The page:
Night fell and after many a photo we descended Gellért Hill and walked North up the Danube towards the famous Hungarian Parliament – and it was more than impressive.
The glowing neo-Gothic building mirrored itself onto the still and serene Danube, rippled only sporadically when a tiny cruise boat crossed its reflection. Only being over 100 years old, the stunning architecture boasts both Renaissance and Baroque features, but it’s sharp peaks and tall thin windows undeniably neo-Gothic in style. Unfortunately, modern air pollution constantly attacks the porous limestone walls, so the building often requires frequent restoration.
Hungry, cold and having drunk too much water, we hurried to a famous Hungarian Bistro in Pest. Highly rated and with extremely affordable prices, this place is a must-visit to sample traditional, home-cooked Hungarian dishes. Upon entry, you almost feel as if you were in a friend’s home. The exceptionally friendly staff greet you upon entry and show you to your table, a waitress, who could very well be your best friend, tending to you throughout your time. And on the menu, you can find all the classic Hungarian dishes you can imagine that would frequent a Hungarian family’s dinner table; goulash, dumplings, paprikash – you name it. Before our ordered food arrived, came small sample of dishes to wet the palette; a large cuboid of homemade soft white bread, topped with sour cream and paprika. With it came a tiny dish of homemade chilli sauce – definitely not for the weak-hearted.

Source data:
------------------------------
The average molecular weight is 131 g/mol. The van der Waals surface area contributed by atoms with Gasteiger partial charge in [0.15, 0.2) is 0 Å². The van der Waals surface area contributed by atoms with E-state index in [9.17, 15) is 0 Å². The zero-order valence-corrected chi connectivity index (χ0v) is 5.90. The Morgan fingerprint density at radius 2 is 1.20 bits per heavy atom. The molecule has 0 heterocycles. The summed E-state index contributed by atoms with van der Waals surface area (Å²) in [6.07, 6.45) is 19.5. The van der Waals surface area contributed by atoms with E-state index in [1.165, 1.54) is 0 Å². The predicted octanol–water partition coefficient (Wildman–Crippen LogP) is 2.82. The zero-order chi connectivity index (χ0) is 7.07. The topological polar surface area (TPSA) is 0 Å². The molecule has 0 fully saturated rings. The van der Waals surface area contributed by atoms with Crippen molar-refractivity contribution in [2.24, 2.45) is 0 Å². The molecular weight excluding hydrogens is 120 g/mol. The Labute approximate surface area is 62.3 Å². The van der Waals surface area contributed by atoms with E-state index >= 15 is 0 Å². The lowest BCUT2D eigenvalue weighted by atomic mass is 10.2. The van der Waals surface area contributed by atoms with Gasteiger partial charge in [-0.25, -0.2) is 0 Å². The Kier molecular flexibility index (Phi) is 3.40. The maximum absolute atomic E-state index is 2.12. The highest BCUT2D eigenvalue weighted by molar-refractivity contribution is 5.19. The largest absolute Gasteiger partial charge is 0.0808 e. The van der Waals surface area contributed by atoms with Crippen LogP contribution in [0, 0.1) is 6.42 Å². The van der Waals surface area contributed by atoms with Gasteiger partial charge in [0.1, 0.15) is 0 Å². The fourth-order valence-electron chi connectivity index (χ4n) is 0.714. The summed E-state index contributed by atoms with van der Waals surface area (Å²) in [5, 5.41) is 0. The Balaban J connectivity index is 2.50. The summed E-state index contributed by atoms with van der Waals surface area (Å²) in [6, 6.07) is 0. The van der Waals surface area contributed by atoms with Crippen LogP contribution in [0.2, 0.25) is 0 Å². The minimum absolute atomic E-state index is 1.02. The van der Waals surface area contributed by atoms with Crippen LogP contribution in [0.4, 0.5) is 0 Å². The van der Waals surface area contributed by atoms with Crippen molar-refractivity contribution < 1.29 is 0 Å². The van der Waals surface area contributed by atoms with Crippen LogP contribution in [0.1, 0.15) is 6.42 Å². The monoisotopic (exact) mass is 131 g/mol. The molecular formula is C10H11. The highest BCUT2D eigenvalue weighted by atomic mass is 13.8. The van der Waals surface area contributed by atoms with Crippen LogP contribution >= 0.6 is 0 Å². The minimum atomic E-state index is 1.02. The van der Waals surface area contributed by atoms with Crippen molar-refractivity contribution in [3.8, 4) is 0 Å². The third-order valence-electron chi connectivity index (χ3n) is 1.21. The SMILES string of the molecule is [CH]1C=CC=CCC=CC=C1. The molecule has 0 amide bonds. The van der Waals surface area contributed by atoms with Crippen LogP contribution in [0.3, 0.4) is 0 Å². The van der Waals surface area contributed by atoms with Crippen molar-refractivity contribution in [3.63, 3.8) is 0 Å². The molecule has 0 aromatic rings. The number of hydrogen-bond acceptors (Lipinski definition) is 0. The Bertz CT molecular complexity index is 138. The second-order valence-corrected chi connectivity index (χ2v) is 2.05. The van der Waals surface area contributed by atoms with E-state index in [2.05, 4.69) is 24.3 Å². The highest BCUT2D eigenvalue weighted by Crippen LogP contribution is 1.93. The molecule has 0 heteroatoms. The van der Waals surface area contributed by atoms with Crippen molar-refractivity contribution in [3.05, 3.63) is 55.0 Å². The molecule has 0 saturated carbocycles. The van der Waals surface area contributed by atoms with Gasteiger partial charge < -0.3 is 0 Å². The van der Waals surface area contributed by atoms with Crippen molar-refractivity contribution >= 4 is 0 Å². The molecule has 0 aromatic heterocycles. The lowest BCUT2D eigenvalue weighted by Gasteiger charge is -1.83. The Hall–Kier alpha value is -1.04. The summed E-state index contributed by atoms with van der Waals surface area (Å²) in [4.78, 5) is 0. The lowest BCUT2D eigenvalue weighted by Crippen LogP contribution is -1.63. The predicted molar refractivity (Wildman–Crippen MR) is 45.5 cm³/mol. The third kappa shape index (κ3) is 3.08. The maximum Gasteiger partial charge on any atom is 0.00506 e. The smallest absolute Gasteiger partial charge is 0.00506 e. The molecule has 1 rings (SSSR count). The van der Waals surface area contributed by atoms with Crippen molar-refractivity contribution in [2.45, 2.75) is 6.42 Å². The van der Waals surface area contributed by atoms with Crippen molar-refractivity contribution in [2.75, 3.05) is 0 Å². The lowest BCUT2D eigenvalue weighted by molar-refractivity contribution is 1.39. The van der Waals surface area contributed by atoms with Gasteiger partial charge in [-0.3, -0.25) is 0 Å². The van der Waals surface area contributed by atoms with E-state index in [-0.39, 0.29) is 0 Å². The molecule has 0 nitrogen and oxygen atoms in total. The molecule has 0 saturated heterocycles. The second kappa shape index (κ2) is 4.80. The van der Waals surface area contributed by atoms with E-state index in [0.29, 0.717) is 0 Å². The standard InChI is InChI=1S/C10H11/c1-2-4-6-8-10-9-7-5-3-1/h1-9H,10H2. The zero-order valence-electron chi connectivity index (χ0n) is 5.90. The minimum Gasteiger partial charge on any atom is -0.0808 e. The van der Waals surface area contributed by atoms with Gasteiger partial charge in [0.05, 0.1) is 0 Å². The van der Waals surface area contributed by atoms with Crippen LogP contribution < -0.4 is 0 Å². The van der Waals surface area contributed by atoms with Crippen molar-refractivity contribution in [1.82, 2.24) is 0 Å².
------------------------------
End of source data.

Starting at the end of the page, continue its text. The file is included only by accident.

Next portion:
Quickly gobbled up, wanting more, our starters arrived; a plate of traditional dumplings was placed in the centre of the red and white checkered table cloth, speckled with sliced sausage and sour cabbage. The only downside to this dish was that we only had one small plate. If it were up to me, this would be on the main menu and ten times larger (and no it wasn’t that small, I’m just that greedy and crazy for food).
Haven’t having sampled traditional goulash yet, we already knew what our mains would entail. A large white shallow bowl arrived, filled with a rich red tomatoey broth that enveloped chunks of tender beef, potatoes and vegetables. Spiced wonderfully with paprika, the soup was comforting and filling, especially after being mopped up with several chunky slices of fresh white bread that were provided in a tiny wooden drawer – yes you read the right.
Last but not least was pudding to end the meal, of course; bellies already bursting, there was no chance we would miss a piece of traditional apple pie, served with a custard-like sauce. Sandwiched between two cake-like layers was a tangy and sweet shredded apple filling. Again, comforting and simply delicious. And if that all wasn’t enough, a complimentary shot of Palinka is offered before your departure – a traditional Hungarian spirit made from fruit. So if you’re in Budapest anytime in the near future, add Hungarikum Bistro to your list for a comforting family meal that’ll make you want to come back again and again.